Friday 4th March, 2005

 

Boldon ready to help young stars

 
 
 
 
 
 
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Olympic medallist Ato Boldon gives the thumbs-up to a student after autographing a poster for him during the Making a Difference Tour Guardian in Education Project visit to Rio Claro College on Wednesday.
Photo: Tony Howell

By Leah Mathura-Dookhoo

Retired Olympic medallist Ato Boldon has said he is on a mission to help anyone who has the passion and drive to excel in the field of athletics.

Boldon was addressing students of the Rio Claro College on Wednesday, during the Making a Difference Tour Guardian in Education Project, which has been taking the former Olympic athlete, national cyclist and painter Michael Phillips and Miss Universe 1998 Wendy Fitzwilliam to schools throughout the country.

West Indies cricket captain Brian Lara and Olympic swimmer George Bovell will join the other three celebrities soon, to share their life experiences and how they overcame challenges throughout their careers.

Students will then be asked to submit essays on the motivational talks for a chance to win prizes.

Boldon said it might have taken him a while, but in the last ten years, he realised there were two types of people in the world, those who were front-liners and others who were side-liners.

He also told the eager students the most important thing they would ever do in their life was to help another person.

He said this was what a front-liner did, while those who stood on the sidelines were the ones criticising the good work of others.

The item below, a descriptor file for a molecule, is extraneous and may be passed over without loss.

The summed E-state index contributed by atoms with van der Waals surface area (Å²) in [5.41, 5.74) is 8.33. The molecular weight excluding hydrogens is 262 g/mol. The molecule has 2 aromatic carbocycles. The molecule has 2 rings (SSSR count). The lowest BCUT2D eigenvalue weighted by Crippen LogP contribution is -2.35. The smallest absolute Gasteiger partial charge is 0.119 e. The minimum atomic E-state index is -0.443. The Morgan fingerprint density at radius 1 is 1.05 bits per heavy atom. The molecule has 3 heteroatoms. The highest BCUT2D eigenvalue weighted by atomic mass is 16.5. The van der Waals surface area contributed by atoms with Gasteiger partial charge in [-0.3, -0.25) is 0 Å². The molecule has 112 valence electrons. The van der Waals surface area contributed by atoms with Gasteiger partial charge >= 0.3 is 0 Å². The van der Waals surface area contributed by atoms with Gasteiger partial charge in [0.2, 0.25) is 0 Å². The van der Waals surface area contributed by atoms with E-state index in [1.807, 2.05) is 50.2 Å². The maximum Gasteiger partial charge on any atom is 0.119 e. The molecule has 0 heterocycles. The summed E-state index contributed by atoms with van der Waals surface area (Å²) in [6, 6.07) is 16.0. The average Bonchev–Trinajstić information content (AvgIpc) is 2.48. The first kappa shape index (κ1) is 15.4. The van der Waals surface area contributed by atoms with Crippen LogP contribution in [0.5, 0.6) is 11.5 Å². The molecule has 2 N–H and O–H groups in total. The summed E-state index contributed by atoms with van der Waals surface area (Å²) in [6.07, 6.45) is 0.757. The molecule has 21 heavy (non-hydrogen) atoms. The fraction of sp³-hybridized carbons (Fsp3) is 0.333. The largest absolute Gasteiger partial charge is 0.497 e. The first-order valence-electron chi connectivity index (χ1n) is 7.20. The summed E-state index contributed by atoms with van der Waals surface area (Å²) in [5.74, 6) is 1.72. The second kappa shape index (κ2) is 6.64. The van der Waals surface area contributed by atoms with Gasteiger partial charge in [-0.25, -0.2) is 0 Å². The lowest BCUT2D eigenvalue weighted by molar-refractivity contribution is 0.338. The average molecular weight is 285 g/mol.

Boldon said it was for this simple reason he was willing to coach, advise and develop future Olympic stars.

“I’ve always said that I was going to run as long as it took for the next generation to be established—Darrel Brown, Marc Burns and these other guys are well on their way—I thought I was not needed any more,” he said.

“You know what? I thought I couldn’t deal with the madness. To be honest, I thought it was a big break for me...They always had a problem with me. ‘Ato talk too much, Ato this, Ato that.’

“But what does that make me? A side-liner.”

Boldon said he had gained too much experience in his sprinting career to turn his back on the people who needed him the most.

“There are things in track and field that many people don’t know.”

Boldon admitted to the student body that he had another topic planned for them, but when he saw the courage of a group of students who performed to Gloria Estefan’s hit song Reach, at the beginning of the proceedings, he was touched.

He said that was what he meant by being a front-liner.

Boldon, whose athletic ability was spotted while he was playing football in the United States, told students whatever they might choose as a career, they should not make it a singular endeavour.

He said when success was achieved, many might face criticism by side-liners. He said it was Lara who told him to brush off the criticism and keep going.

“Success is the best revenge,” Boldon said.

Phillips had earlier told students they had to conquer their fears while dreaming. He said he would cringe once the lights came on at the stadium before every race he took part in.

“Even before talking to you here today I got nervous...but the more I do it the better I feel,” Phillips said.

“I want you to understand that you have to build character. I want you to have confidence in yourself. There are many opportunities around you, but it is for you to open those windows.”

Phillips also advised them that once they were faced with negativity, they had to seize that opportunity and rethink their plan into a positive one.

“Whatever talent you have...you can turn it into a business.”

Principal of the college Reynold Sibaran congratulated Boldon and Phillips for their contribution to the society, saying the country was very fortunate to have not just one, but two male role models.

He made reference to a conference held earlier this week by the Caribbean Union College, where a retired school principal claimed schools were breeding grounds which cultivated criminals, and there was a serious absence of male role models in the nation.

 

 

 

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